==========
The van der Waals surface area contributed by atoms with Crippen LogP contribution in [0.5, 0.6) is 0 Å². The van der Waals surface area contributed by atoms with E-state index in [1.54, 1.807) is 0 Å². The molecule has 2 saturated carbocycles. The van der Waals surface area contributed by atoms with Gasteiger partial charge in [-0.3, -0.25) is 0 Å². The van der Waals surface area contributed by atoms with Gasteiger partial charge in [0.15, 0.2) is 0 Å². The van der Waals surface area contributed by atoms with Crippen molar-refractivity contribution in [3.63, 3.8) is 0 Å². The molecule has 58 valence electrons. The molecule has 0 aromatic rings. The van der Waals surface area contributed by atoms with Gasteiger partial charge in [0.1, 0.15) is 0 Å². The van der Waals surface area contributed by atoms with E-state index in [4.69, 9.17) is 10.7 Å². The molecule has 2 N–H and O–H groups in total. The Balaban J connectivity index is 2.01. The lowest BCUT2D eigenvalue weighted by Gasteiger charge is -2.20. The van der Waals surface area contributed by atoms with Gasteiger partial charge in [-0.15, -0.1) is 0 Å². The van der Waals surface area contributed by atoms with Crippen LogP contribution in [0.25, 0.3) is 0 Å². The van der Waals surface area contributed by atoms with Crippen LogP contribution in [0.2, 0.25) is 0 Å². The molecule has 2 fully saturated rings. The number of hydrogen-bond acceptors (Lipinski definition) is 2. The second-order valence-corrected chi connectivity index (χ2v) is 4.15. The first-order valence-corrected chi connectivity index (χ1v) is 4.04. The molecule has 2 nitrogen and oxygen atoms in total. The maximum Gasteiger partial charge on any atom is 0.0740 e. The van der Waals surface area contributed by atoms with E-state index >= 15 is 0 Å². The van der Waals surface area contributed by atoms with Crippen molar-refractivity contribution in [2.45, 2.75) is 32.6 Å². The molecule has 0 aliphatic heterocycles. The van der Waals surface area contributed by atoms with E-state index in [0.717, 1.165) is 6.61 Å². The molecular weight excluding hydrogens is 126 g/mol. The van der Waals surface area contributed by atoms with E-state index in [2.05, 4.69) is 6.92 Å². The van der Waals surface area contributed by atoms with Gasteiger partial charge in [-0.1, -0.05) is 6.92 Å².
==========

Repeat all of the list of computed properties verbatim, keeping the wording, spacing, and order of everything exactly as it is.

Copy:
The van der Waals surface area contributed by atoms with Crippen LogP contribution in [0.5, 0.6) is 0 Å². The van der Waals surface area contributed by atoms with E-state index in [1.54, 1.807) is 0 Å². The molecule has 2 saturated carbocycles. The van der Waals surface area contributed by atoms with Gasteiger partial charge in [-0.3, -0.25) is 0 Å². The van der Waals surface area contributed by atoms with Gasteiger partial charge in [0.15, 0.2) is 0 Å². The van der Waals surface area contributed by atoms with Crippen molar-refractivity contribution in [3.63, 3.8) is 0 Å². The molecule has 58 valence electrons. The molecule has 0 aromatic rings. The van der Waals surface area contributed by atoms with Gasteiger partial charge in [0.1, 0.15) is 0 Å². The van der Waals surface area contributed by atoms with E-state index in [4.69, 9.17) is 10.7 Å². The molecule has 2 N–H and O–H groups in total. The Balaban J connectivity index is 2.01. The lowest BCUT2D eigenvalue weighted by Gasteiger charge is -2.20. The van der Waals surface area contributed by atoms with Gasteiger partial charge in [-0.15, -0.1) is 0 Å². The van der Waals surface area contributed by atoms with Crippen LogP contribution in [0.25, 0.3) is 0 Å². The van der Waals surface area contributed by atoms with Crippen LogP contribution in [0.2, 0.25) is 0 Å². The molecule has 2 fully saturated rings. The number of hydrogen-bond acceptors (Lipinski definition) is 2. The second-order valence-corrected chi connectivity index (χ2v) is 4.15. The first-order valence-corrected chi connectivity index (χ1v) is 4.04. The molecule has 2 nitrogen and oxygen atoms in total. The maximum Gasteiger partial charge on any atom is 0.0740 e. The van der Waals surface area contributed by atoms with E-state index >= 15 is 0 Å². The van der Waals surface area contributed by atoms with Crippen molar-refractivity contribution in [2.45, 2.75) is 32.6 Å². The molecule has 0 aliphatic heterocycles. The van der Waals surface area contributed by atoms with E-state index in [0.717, 1.165) is 6.61 Å². The molecular weight excluding hydrogens is 126 g/mol. The van der Waals surface area contributed by atoms with E-state index in [2.05, 4.69) is 6.92 Å². The van der Waals surface area contributed by atoms with Gasteiger partial charge in [-0.1, -0.05) is 6.92 Å².